This spring is published in Spain A good life, which includes the longest scientific study ever conducted on happiness. Started in 1939 by Harvard University to this day, which has allowed it to encompass several generations, it sought to answer the question: what makes us happy?

In the book signed by Robert Waldinger and Marc Schulz, which was published in the US at the beginning of the year, we see the conclusions of The Harvard Study of Adult Development (The Harvard Study of Adult Development), which followed the lives of subjects from the same families for more than 80 years.

If we go back to recent times, given the breadth of the study, in 2007 76% of the millennials interviewed about their life goals put “get rich” first and half included “become famous” among their main goals.

It is interesting to observe what these same people answered 10 years later, as adults, when they answered the question again. The desire for fame had already moved down the list, while money was still an important topic with some nuances. In addition to aspiring to a successful professional career, many interviewees associated happiness with “a life without debt.” Reaching that desire, after having aspired to be rich, reflects a whole reality check.

It should be noted that this lengthy investigation focused largely on the white male population of Boston, but the value of the study is that the subjects regularly updated their lives. This has allowed us to know how the different vital circumstances, as well as personal habits, affect our well-being and happiness.

Analyzing data from eight decades, the conclusion researchers have reached is that what has been shown to bring lasting happiness is not money or professional success. Neither does exercise or diet, although they certainly contribute to well-being.

The number one factor of happiness, according to the study, is having good relationships. People with a more intimate connection to family, friends, and community are happier and also in better health.

To measure relational quality, the 1989 Harvard questionnaire that participants received was this:

Think of your 10 best friends (excluding family and close relatives). How many of them would you put in the following categories?

1. Intimates. We share most of our joys and sorrows.

2. Companions. We interact frequently based on shared interests.

3. Punctual. We are not looking for each other expressly.

The people who proved to be the happiest over time were the ones who cultivated the first category of friends.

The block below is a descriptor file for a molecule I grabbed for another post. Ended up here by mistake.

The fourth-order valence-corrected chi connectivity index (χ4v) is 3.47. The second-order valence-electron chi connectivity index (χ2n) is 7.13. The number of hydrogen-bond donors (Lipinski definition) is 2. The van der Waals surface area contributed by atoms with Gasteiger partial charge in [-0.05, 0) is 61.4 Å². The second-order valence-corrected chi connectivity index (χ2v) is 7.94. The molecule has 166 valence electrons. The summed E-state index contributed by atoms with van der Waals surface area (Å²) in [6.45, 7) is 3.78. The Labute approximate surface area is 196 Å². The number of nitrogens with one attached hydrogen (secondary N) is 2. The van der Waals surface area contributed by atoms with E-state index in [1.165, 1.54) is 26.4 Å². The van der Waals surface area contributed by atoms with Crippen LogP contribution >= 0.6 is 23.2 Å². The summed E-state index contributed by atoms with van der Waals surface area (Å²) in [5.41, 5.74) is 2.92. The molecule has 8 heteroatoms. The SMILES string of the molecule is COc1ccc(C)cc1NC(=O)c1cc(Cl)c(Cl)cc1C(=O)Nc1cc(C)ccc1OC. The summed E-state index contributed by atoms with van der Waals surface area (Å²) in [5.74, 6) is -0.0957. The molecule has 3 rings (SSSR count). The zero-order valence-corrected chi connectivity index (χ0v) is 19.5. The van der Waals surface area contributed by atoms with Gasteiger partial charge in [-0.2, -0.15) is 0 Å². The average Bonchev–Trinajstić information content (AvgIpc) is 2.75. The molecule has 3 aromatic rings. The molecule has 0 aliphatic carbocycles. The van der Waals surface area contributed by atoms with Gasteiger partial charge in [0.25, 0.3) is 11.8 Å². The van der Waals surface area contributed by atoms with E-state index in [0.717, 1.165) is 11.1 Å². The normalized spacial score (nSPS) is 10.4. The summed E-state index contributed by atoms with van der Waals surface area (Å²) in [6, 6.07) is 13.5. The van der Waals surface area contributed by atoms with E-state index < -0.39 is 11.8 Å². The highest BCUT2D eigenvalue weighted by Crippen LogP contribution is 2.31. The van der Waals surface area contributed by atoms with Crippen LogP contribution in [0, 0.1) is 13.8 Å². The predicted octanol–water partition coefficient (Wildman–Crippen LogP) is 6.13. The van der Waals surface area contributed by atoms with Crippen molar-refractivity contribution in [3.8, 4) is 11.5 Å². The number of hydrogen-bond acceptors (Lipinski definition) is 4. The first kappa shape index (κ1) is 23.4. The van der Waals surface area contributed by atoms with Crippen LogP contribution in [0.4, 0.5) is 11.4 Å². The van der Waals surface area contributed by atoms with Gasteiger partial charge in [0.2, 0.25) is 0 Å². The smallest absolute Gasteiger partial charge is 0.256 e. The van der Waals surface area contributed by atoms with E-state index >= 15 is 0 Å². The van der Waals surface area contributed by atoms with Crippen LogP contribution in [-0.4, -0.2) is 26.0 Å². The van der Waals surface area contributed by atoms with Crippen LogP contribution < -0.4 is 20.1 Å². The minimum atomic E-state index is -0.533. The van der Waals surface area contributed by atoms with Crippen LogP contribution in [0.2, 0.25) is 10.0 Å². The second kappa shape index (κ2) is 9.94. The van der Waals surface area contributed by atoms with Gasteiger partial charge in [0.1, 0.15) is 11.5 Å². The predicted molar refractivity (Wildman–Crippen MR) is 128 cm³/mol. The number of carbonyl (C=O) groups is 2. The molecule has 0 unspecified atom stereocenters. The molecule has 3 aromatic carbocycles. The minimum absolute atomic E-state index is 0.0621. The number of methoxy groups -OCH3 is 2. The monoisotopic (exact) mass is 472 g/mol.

It is curious to observe that during adolescence and early youth we tend to take great care of our tribe of close friends. This may be one of the reasons why we look back on that era with nostalgia. As we assume adult responsibilities, friendships are relegated to a second or third level. Work and other commitments end up taking over all the gaps, and then the excuse arises that “there is no time” for such a vital activity.

According to the authors of A good life, “Friends can rescue us when we’re down, they provide us with an important connection to our own history and, perhaps most important of all, they make us laugh. Sometimes there is nothing as beneficial for health as having a good time”.

Our need for quality human connections has been central to the evolution and survival of our species, Waldinger and Schulz note. Since we were hunter gatherers, having a tribe of our own has given us protection from the dangers of life. In current times, we could include among those dangers mood disorders that affect a large part of the population.

It is never too late for happiness if we start to administer vitamin R, from relationships, to our lives. For this, it must be given priority over many other obligations and commitments. This will be our best investment because, as the Harvard study shows, whoever doesn’t have time for friends doesn’t have time to be happy.

the sun project

Also in Spain there are studies on human well-being. In 1999 the SUN Project (Seguimiento Universidad
de Navarra), which currently has more than 22,500 participants, to which 2,000 new ones are added each year.

Every two years, participants receive a new questionnaire to measure progression. This allows researchers to study the causes of depression, but also those of obesity, cardiovascular diseases or hypertension, among others.

One of the subjects who have lent themselves to this study is Andrés Martín Asuero, Ph.D. in Psychology, who, after reading the results of the Harvard research, believes that a practical way to improve our lives is by fostering our relationships. “If we don’t understand what makes us happy, we may end up choosing high-paying jobs that take us away from our family or friends,” he insists.

Francesc Miralles He is a writer and journalist who is an expert in psychology.

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